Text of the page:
Yo. Comin’ atcha from da crib straight up gangsta—
I can’t do it.
What I can do is talk about two individuals I met at the recent Scares That Care convention in Williamsburg, Virginia: Bryan Smith and Tom Monteleone.
When I saw I’d be sharing a table with Bryan, I had two simultaneous reactions. My selfish one was, Yes! This means a bunch of people who know and love his stuff will be gravitating toward my table, and after they buy his stuff, maybe they’ll buy mine! My second reaction was something along the lines of the famous WAYNE’S WORLD mantra, “I’m not worthy! I’m not worthy!”
See, Bryan is a well-known guy and for good reason. Plainly put, he’s a brilliant writer. And I don’t use that adjective lightly. I get the feeling folks think of him as a pulp writer, a guy whose pen squirts as much blood as it does ink, and yeah, it’s true that the stuff I’ve read so far from him does contain a good deal of violence. But man, what I don’t hear people talk enough about is how smart his writing is, how rhythmic. Bryan combines a razor-sharp intellect with an uncanny authorial ear. He’s like Guns ‘n’ Roses’s Slash with a keyboard rather than a guitar. I’m getting ready to finish KAYLA UNDEAD tonight, and I can tell you, it’s every bit as wild and wonderful as KAYLA AND THE DEVIL, a book I devoured recently and went gaga over last month.
Bryan also happens to be a great guy. Thoughtful, soft-spoken, he really listens to what you say, and he treated me excellently all weekend, despite the fact that I probably annoyed the hell out of him with my constant chatter.
So buy his books. You’ll be supporting a great guy, but more importantly, you’ll be getting some of the best writing you’ve ever seen. Seriously, the guy is a virtuoso.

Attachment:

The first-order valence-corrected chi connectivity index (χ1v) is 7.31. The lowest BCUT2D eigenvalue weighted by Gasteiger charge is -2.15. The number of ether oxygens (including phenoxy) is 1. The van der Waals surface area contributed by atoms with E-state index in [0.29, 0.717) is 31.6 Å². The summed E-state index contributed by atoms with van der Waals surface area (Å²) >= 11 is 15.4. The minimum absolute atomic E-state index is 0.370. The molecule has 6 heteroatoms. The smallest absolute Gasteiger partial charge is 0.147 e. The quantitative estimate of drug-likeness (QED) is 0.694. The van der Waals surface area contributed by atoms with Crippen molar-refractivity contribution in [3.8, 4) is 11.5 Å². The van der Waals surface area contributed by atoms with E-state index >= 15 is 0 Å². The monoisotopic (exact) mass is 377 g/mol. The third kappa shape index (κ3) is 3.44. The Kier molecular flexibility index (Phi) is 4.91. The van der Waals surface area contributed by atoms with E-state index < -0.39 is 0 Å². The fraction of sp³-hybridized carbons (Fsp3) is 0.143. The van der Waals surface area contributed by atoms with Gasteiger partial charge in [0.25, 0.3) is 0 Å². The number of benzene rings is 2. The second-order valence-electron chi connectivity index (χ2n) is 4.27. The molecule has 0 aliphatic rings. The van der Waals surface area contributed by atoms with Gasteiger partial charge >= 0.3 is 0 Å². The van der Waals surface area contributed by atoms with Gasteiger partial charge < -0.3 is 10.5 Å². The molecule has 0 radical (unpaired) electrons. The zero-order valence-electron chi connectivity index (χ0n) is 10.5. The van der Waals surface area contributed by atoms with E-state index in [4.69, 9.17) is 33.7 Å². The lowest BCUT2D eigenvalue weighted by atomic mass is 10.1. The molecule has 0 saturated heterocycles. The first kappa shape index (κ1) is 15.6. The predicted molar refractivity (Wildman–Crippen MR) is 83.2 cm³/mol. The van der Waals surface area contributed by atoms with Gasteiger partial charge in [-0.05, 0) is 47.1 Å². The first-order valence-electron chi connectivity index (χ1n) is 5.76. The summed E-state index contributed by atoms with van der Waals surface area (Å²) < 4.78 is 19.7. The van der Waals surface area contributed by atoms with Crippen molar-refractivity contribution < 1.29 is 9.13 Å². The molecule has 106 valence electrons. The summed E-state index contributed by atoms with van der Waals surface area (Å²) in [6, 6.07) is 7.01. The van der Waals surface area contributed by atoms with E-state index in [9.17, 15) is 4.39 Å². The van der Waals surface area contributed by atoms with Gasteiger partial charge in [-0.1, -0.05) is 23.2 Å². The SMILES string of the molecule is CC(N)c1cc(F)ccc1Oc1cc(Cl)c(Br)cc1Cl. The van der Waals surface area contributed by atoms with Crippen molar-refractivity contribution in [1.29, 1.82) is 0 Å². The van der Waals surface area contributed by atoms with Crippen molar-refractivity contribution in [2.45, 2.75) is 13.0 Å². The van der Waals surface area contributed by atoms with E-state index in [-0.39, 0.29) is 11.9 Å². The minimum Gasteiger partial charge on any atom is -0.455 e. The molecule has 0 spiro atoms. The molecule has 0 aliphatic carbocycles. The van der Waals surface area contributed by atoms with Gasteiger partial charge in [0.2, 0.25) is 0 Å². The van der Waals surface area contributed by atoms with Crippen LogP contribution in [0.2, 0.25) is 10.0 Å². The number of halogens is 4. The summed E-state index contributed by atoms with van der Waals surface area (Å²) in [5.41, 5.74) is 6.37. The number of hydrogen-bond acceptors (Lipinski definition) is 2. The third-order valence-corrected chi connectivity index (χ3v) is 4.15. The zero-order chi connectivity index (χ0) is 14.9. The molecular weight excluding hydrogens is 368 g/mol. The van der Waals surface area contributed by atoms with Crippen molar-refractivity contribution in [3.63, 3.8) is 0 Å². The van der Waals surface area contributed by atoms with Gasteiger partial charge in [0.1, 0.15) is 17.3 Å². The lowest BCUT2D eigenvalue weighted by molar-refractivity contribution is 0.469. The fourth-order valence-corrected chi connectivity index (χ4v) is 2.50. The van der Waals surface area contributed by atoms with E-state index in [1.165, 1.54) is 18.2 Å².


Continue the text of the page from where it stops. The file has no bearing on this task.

Which brings me to Tom Monteleone. I’d heard of Tom for years and had been aware of his importance to the field since, well…since my early-twenties. I’d read his short work and loved it, and I’d read books he’d edited and loved them too.
What I’d never done until fairly recently was read one of his novels.
See, I’ll be talking more about this in a bigger blog post soon, but I think the single biggest issue facing horror today is a disconnect between modern writers/readers and their heritage. Sure, there are writers my age and younger who know their stuff, who understand how important a guy like Tom Monteleone is and who regard him with the proper respect. But I also get the sense that many more writers and readers don’t know why Tom Monteleone matters, who don’t know how great a writer and editor he is, and who don’t understand that he’s a freaking legend that everyone needs to read and study.
Before I go too far down this path, let me just say, I’m not trying to eulogize the guy here. He’s only in his sixties, and I reckon he’s going to be kicking butt for decades to come. And if you don’t believe me, just sit at a dinner table with him the way I got to twice, or hang out with him at a convention. Then you’ll see that you’re the one—not Tom—who needs to get your butt in gear, who needs to up the ante on your zest for life, who needs to become more energized and excited about books and people. Tom is a walking, talking live wire.
My revelation about his writing came last year. My fourth novel SAVAGE SPECIES had just been released, and a very astute reader named Andrew Monge (who’s a regular at the best horror forum in the world, the Horror Drive-In) likened my novel to a book called NIGHT THINGS, which Tom had written several years ago. That comment served as a wake-up call for me, for despite the fact that I think I’m fairly well read in (and out) of the genre, I realized I’d never read a Monteleone novel.
Honestly, that fact was unforgivable.
How could I, a guy who’s ravenously hungry to become the best writer I can be, claim to know my roots when I’d never read a novel by Tom Monteleone, a man whose writing is legendary, a man whose editorial eye has helped shape the careers of too many writers to recount, a man who can, incidentally, tell a story better than just about anyone I’ve ever met (if you do meet him someday, be sure to ask him about Theodore Sturgeon—I promise your life will never be the same again).
So I read NIGHT THINGS. And realized that everything I’d heard about Tom was true. He’s a writer’s writer, a guy who understands and maximizes every square inch of a tale. The characterization. The plotting. The building of suspense. The carefully crafted backstory. The balletically choreographed pay-off. All of it was there in NIGHT THINGS. Once I’d finished, I realized what an incredible compliment Andrew Monge had paid me by uttering SAVAGE SPECIES in the same sentence with Tom’s novel, and I continue to be honored by those words.
You should too. Monteleone is a guy every writer can learn from. And a writer who can thrill any reader brave enough to check out his work.